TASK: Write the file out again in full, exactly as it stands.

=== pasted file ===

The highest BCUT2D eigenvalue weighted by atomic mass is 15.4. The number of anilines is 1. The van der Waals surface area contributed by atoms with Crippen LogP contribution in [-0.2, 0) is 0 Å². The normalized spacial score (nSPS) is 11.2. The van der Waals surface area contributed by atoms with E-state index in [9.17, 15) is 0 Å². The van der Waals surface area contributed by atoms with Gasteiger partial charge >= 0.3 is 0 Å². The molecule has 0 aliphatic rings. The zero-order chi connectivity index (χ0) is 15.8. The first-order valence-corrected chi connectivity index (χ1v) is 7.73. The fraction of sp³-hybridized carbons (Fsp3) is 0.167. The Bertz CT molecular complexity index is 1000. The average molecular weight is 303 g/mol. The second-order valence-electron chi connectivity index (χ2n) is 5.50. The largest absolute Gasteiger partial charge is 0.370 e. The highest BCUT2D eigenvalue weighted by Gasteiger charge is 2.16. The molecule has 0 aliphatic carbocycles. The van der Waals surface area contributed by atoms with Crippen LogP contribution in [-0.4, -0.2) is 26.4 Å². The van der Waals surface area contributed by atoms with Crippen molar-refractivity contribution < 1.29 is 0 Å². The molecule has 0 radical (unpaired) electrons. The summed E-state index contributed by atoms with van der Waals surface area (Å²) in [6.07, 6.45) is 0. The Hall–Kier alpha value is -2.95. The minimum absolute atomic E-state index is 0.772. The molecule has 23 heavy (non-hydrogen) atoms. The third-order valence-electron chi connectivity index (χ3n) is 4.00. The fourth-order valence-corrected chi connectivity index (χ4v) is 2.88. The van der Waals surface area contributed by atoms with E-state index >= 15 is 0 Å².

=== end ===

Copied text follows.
The highest BCUT2D eigenvalue weighted by atomic mass is 15.4. The number of anilines is 1. The van der Waals surface area contributed by atoms with Crippen LogP contribution in [-0.2, 0) is 0 Å². The normalized spacial score (nSPS) is 11.2. The van der Waals surface area contributed by atoms with E-state index in [9.17, 15) is 0 Å². The van der Waals surface area contributed by atoms with Gasteiger partial charge >= 0.3 is 0 Å². The molecule has 0 aliphatic rings. The zero-order chi connectivity index (χ0) is 15.8. The first-order valence-corrected chi connectivity index (χ1v) is 7.73. The fraction of sp³-hybridized carbons (Fsp3) is 0.167. The Bertz CT molecular complexity index is 1000. The average molecular weight is 303 g/mol. The second-order valence-electron chi connectivity index (χ2n) is 5.50. The largest absolute Gasteiger partial charge is 0.370 e. The highest BCUT2D eigenvalue weighted by Gasteiger charge is 2.16. The molecule has 0 aliphatic carbocycles. The van der Waals surface area contributed by atoms with Crippen LogP contribution in [-0.4, -0.2) is 26.4 Å². The van der Waals surface area contributed by atoms with Crippen molar-refractivity contribution < 1.29 is 0 Å². The molecule has 0 radical (unpaired) electrons. The summed E-state index contributed by atoms with van der Waals surface area (Å²) in [6.07, 6.45) is 0. The Hall–Kier alpha value is -2.95. The minimum absolute atomic E-state index is 0.772. The molecule has 23 heavy (non-hydrogen) atoms. The third-order valence-electron chi connectivity index (χ3n) is 4.00. The fourth-order valence-corrected chi connectivity index (χ4v) is 2.88. The van der Waals surface area contributed by atoms with E-state index >= 15 is 0 Å².